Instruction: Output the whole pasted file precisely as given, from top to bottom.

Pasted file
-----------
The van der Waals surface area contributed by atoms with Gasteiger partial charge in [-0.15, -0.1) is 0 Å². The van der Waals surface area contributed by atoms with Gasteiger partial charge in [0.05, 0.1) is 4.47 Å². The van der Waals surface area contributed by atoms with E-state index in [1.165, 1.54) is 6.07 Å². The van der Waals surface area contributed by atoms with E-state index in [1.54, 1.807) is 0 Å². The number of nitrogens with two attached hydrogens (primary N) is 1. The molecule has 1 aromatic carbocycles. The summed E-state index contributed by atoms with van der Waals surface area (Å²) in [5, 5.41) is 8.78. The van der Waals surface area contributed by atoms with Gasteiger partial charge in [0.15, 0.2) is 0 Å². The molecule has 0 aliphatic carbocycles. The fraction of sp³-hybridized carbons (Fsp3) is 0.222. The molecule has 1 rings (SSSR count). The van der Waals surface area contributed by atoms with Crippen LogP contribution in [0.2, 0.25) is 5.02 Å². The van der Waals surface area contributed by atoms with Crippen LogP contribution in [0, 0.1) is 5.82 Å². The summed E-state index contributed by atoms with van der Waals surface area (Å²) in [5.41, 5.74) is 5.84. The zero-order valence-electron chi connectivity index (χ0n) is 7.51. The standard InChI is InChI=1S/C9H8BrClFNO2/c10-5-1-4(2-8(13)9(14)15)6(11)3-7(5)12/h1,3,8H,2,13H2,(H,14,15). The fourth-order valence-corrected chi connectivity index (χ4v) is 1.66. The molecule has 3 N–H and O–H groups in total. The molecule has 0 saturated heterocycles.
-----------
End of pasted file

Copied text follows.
The van der Waals surface area contributed by atoms with Gasteiger partial charge in [-0.15, -0.1) is 0 Å². The van der Waals surface area contributed by atoms with Gasteiger partial charge in [0.05, 0.1) is 4.47 Å². The van der Waals surface area contributed by atoms with E-state index in [1.165, 1.54) is 6.07 Å². The van der Waals surface area contributed by atoms with E-state index in [1.54, 1.807) is 0 Å². The number of nitrogens with two attached hydrogens (primary N) is 1. The molecule has 1 aromatic carbocycles. The summed E-state index contributed by atoms with van der Waals surface area (Å²) in [5, 5.41) is 8.78. The van der Waals surface area contributed by atoms with Gasteiger partial charge in [0.15, 0.2) is 0 Å². The molecule has 0 aliphatic carbocycles. The fraction of sp³-hybridized carbons (Fsp3) is 0.222. The molecule has 1 rings (SSSR count). The van der Waals surface area contributed by atoms with Crippen LogP contribution in [0.2, 0.25) is 5.02 Å². The van der Waals surface area contributed by atoms with Crippen LogP contribution in [0, 0.1) is 5.82 Å². The summed E-state index contributed by atoms with van der Waals surface area (Å²) in [5.41, 5.74) is 5.84. The zero-order valence-electron chi connectivity index (χ0n) is 7.51. The standard InChI is InChI=1S/C9H8BrClFNO2/c10-5-1-4(2-8(13)9(14)15)6(11)3-7(5)12/h1,3,8H,2,13H2,(H,14,15). The fourth-order valence-corrected chi connectivity index (χ4v) is 1.66. The molecule has 3 N–H and O–H groups in total. The molecule has 0 saturated heterocycles.